An average of about four and a half goals a game, a family atmosphere at the ground, a cuppa that doesn't cost you a fortune, seats, a good view, the ability to park within a couple of miles of the stadium, players who give a sh*t.....
Today we were up against Eccleshall FC (average crowd 70) who had moved the game (as all teams in this league have so far done to cater for the much larger crowds) and so 2,011 piled into nearby Stafford Rangers Marston Road ground for todays fixture. Of course, I took the nipper.
You can't argue with a Peter Rabbit fruit bar before kick-off, can you? And we were royally entertained for half an hour with Rod Stewart's Greatest Hits. You don't get that in the Premiership.
And a great chant that went:
"Que sera sera, whatever will be will be, we're going to Timperley......"
"Rio - the man with no shame....." He gets the brunt of all the chanting at FC United games. And rightly so, the useless greedy corn-rowed b*stard.
This is the North West Counties League Division 2 current Manager of the Month - "super"Karl Marginson. Vegetable delivery man by weekday, manager of FC United by weekend.
Although at half time, FC appointed a new, younger manager.....
It's a love thang, apparently.
An entertaining game ended up goalless. Bloody typical after an average of four goals a game all season, and we had deliberately gone in search of goals after the real United's recent spectacular failure to be able to hit a cows arse with a banjo. Anyway, another great day out - if anyone hasn't been to this type of football for a while I would genuinely recommend it. Nice people, some competitive football and grounds, facilities, terracing and refreshments like football used to be.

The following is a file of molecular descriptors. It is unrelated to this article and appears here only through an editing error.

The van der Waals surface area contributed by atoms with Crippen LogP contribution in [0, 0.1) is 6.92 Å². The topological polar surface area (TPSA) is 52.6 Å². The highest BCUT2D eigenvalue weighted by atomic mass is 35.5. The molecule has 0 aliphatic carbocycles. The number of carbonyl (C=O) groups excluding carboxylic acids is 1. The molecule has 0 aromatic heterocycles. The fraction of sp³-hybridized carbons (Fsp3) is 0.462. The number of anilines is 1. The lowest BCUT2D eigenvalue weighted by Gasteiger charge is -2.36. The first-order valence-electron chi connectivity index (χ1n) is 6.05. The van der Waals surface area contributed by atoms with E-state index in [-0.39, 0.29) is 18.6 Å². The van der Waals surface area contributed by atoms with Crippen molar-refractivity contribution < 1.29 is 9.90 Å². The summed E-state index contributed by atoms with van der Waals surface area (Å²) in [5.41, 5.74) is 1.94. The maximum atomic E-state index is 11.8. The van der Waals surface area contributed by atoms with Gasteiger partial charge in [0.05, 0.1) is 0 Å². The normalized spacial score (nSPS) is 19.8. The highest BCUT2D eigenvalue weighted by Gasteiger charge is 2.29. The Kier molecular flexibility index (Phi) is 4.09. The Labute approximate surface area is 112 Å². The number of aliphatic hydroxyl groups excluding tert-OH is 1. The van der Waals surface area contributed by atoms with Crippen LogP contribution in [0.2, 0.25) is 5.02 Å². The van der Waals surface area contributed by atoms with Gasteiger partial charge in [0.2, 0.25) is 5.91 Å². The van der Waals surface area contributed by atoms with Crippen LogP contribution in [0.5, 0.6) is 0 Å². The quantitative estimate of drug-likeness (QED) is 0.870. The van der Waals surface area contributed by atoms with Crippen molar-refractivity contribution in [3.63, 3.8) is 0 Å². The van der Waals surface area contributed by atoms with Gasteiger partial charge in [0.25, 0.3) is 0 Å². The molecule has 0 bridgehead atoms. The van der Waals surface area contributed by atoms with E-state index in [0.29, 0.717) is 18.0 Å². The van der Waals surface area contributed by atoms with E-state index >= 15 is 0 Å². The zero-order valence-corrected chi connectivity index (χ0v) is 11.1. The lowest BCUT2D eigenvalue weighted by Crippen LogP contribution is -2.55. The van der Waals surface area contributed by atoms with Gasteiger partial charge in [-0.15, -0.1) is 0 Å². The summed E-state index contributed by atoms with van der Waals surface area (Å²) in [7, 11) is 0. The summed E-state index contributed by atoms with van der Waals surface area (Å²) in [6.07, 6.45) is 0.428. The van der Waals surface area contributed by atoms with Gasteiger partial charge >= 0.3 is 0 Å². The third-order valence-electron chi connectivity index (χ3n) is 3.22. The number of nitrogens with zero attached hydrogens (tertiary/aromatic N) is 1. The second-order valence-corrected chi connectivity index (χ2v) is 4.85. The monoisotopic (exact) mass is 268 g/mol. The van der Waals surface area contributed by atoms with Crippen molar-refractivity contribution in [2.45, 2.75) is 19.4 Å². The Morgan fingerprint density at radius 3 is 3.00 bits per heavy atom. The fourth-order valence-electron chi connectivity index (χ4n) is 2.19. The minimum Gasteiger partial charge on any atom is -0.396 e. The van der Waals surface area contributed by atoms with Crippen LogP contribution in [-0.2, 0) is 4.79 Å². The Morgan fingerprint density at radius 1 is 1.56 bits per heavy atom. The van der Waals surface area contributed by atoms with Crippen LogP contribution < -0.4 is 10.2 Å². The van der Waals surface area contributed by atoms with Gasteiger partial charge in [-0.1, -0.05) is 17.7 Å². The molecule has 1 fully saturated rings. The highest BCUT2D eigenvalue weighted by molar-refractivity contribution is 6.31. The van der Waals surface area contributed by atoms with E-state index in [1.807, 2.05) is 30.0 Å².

Friday, November 04, 2005
Gaizka Mendieta for Middlesbrough (v Manchester Utd), 29 October 2005
This weekend I shall mostly be at Stafford Rangers ground watching Eccleshall v FC United of Manchester. On Sunday I shall be hiding behind the sofa hoping to escape with a maybe three goal defeat.
Arsenal 3-0 Sunderland
Villa 0-1 Liverpool
Blackburn 1-1 Charlton
Fulham 2-1 Man City
Newcastle 2-0 Birmingham
Portsmouth 2-1 Wigan
West Ham 2-1 West Brom
Everton 1-1 Middlesbrough
Buccaneers 1-3 Chelsea
Bolton 2-1 Spurs
and from the FA Cup First Round:
Colchester 3-0 Leamington
(have you noticed, by the way, that the last three post titles have been goals scored against United? There's a theme developing, here.....)
Wednesday, November 02, 2005
Milenko Acimovic for Lille (v Manchester Utd), 2 November 2005
Commentators have this slightly bizarre opinion of United that we have recently been genius and it's all just a matter of time before we click and give someone a walloping. This is utter, utter fallacy. United haven't actually been any good, other than a very odd game or two, since 2000. The second Juan Sebastian Veron was unveiled in the centre of our midfield, we have never recovered. I'm not blaming Veron specifically, but this whole idea that we have remained at the top of the pile since that time are frankly ludicrous.
Yes, we, slighly luckily, won the Premiership title in 2002/3. The season before we finished a distant third, the seasons after we finished a distant third both seasons. For a club that wasn't put of the top two since 1991, this represents quite a fall.